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Do we need a new approach to support fragile states?

Time (GMT +01) 16:00 17:30


Alex Thier @Thieristan - Executive Director, Overseas Development Institute 


Charles Collyns @CharlesCollyns - Director of the Independent Evaluation Office, International Monetary Fund (IMF)

David Carew - former Minister of Finance, Government of Sierra Leone

Rachel Glennerster @rglenner - Chief Economist, DFID

Kathryn Nwajiaku-Dahou @NwajiakuKathryn - Head of International Dialogue on Peacebuilding and Statebuilding Secretariat, OECD

Marcus Manuel @marcus_manuel - Senior Research Associate, Overseas Development Institute


More than 60% of the world’s poor are expected to live in fragile states by 2030. But it is increasingly recognised that the current international approach to support states exit fragility is inadequate. A call to ‘pivot towards fragile states’ at the recent IMF/World Bank spring meetings in April followed fresh criticism by the LSE-Oxford Fragility Commission and IMF’s Independent Evaluation Office of the failings of international assistance to these countries.

Bringing together representatives of fragile states, international financial institutions, donors and research institutions, the event explores the extent to which external financial support to fragile states is working, and where better practice is needed. Panellists reflect on past experiences and assess the challenges ahead, discussing:

  • What has worked well in the past, particularly in terms of external financial support and long-term capacity development?
  • Have past commitments to prioritise fragile states and adapt approaches to their contexts been implemented?
  • Are we providing support at the required scale and speed?
  • Is the issue now to call for a new approach or just better practice?


Alex Thier, formerly a senior official at the US Agency for International Development (USAID), joined ODI in January 2017 from Triple Helix, a US-based consultancy firm which he founded to increase access to off-grid, renewable energy in Africa and Asia. In his role as Chief of Policy, Planning, and Learning at USAID he represented the US in key international development fora, including on Financing for Development and the Sustainable Development Goals.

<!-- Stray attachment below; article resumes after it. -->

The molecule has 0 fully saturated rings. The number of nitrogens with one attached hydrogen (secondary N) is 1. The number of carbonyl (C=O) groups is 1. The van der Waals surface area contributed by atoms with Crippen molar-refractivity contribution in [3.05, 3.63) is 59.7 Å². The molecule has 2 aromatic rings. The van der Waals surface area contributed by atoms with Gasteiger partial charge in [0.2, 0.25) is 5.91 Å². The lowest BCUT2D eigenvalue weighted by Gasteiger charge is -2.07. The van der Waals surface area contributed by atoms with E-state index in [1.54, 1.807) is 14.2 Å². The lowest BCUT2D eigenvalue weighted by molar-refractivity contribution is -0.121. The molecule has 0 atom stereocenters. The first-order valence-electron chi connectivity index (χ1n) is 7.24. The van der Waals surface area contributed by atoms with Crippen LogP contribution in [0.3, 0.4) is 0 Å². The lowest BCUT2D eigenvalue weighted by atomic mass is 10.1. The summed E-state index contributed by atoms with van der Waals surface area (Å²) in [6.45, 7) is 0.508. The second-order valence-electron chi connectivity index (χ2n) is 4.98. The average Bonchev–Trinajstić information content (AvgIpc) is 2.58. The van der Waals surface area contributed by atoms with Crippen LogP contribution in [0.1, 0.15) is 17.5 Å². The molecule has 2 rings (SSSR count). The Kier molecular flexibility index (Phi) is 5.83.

Charles Collyns was appointed Director of the Independent Evaluation Office by the Executive Board of the International Monetary Fund (IMF) in 2016 and also serves as Managing Director and Chief Economist of the Institute of International Finance. Charles previously held senior positions at the United States Department of the Treasury and the IMF, including Deputy Director of Research.

David Carew served as Minister of Finance between 2007-2009, and Minister of Trade and Industry 2009-2010 in the Government of Sierra Leone. David is now Partner at Moore Stephens International, a global accountancy and consultancy firm.

Rachel Glennerster is Chief Economist for DFID and formerly the Lead Academic for IGC Sierra Leone. Rachel was also Executive Director of the Abdul Latif Jameel Poverty Action Lab (J-PAL), and sat on the UK government’s Department for International Development’s Independent Advisory Committee on Development Impact. 

Kathryn Nwajiaku-Dahou is currently Head of the International Dialogue on Peacebuilding and Statebuilding Secretariat at the OECD. The International Dialogue consists of 55 members dedicated to improve international engagement in fragile and conflict affected states, articulated through ‘the New Deal’. The members are composed of the g7+ group of fragile and conflict-affected states, donor members of the International Network on Conflict and Fragility (INCAF) and NGO members of the Civil Society Platform CSPPS.

Marcus Manuel is a Senior Research Associate at the Overseas Development Institute. Prior to joining ODI, Marcus held a number of roles within the UK’s Department for International Development (DFID) including Director, Pan Africa Strategy and Programmes, one of three directors responsible for managing DFID’s programmes in Africa with focus on Africa wide strategies; issues and institutions, including trade; conflict and humanitarian issues and relations with multilateral and bilateral partners. 

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